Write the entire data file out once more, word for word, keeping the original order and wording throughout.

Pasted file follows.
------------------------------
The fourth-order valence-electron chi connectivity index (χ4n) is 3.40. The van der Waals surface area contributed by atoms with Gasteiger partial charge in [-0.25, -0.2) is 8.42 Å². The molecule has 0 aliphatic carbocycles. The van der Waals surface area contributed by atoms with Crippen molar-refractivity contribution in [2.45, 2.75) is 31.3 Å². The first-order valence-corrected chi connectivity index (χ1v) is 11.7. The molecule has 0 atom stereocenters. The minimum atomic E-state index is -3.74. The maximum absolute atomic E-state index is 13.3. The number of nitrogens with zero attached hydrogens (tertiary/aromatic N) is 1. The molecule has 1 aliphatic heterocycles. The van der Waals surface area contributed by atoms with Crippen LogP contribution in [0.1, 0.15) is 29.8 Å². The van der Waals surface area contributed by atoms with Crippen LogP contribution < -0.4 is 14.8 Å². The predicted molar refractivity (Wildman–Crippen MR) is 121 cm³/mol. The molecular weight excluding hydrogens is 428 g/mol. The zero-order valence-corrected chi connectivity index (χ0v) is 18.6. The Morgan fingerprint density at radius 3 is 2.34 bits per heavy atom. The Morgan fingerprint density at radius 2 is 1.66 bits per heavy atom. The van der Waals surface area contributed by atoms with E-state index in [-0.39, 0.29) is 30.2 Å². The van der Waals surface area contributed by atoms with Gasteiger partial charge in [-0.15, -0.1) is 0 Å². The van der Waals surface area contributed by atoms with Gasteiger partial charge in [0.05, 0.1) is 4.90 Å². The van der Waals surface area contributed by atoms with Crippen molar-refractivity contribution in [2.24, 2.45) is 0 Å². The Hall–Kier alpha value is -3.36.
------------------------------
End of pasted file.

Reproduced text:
The fourth-order valence-electron chi connectivity index (χ4n) is 3.40. The van der Waals surface area contributed by atoms with Gasteiger partial charge in [-0.25, -0.2) is 8.42 Å². The molecule has 0 aliphatic carbocycles. The van der Waals surface area contributed by atoms with Crippen molar-refractivity contribution in [2.45, 2.75) is 31.3 Å². The first-order valence-corrected chi connectivity index (χ1v) is 11.7. The molecule has 0 atom stereocenters. The minimum atomic E-state index is -3.74. The maximum absolute atomic E-state index is 13.3. The number of nitrogens with zero attached hydrogens (tertiary/aromatic N) is 1. The molecule has 1 aliphatic heterocycles. The van der Waals surface area contributed by atoms with Crippen LogP contribution in [0.1, 0.15) is 29.8 Å². The van der Waals surface area contributed by atoms with Crippen LogP contribution < -0.4 is 14.8 Å². The predicted molar refractivity (Wildman–Crippen MR) is 121 cm³/mol. The molecular weight excluding hydrogens is 428 g/mol. The zero-order valence-corrected chi connectivity index (χ0v) is 18.6. The Morgan fingerprint density at radius 3 is 2.34 bits per heavy atom. The Morgan fingerprint density at radius 2 is 1.66 bits per heavy atom. The van der Waals surface area contributed by atoms with E-state index in [-0.39, 0.29) is 30.2 Å². The van der Waals surface area contributed by atoms with Gasteiger partial charge in [-0.15, -0.1) is 0 Å². The van der Waals surface area contributed by atoms with Gasteiger partial charge in [0.05, 0.1) is 4.90 Å². The van der Waals surface area contributed by atoms with Crippen molar-refractivity contribution in [2.24, 2.45) is 0 Å². The Hall–Kier alpha value is -3.36.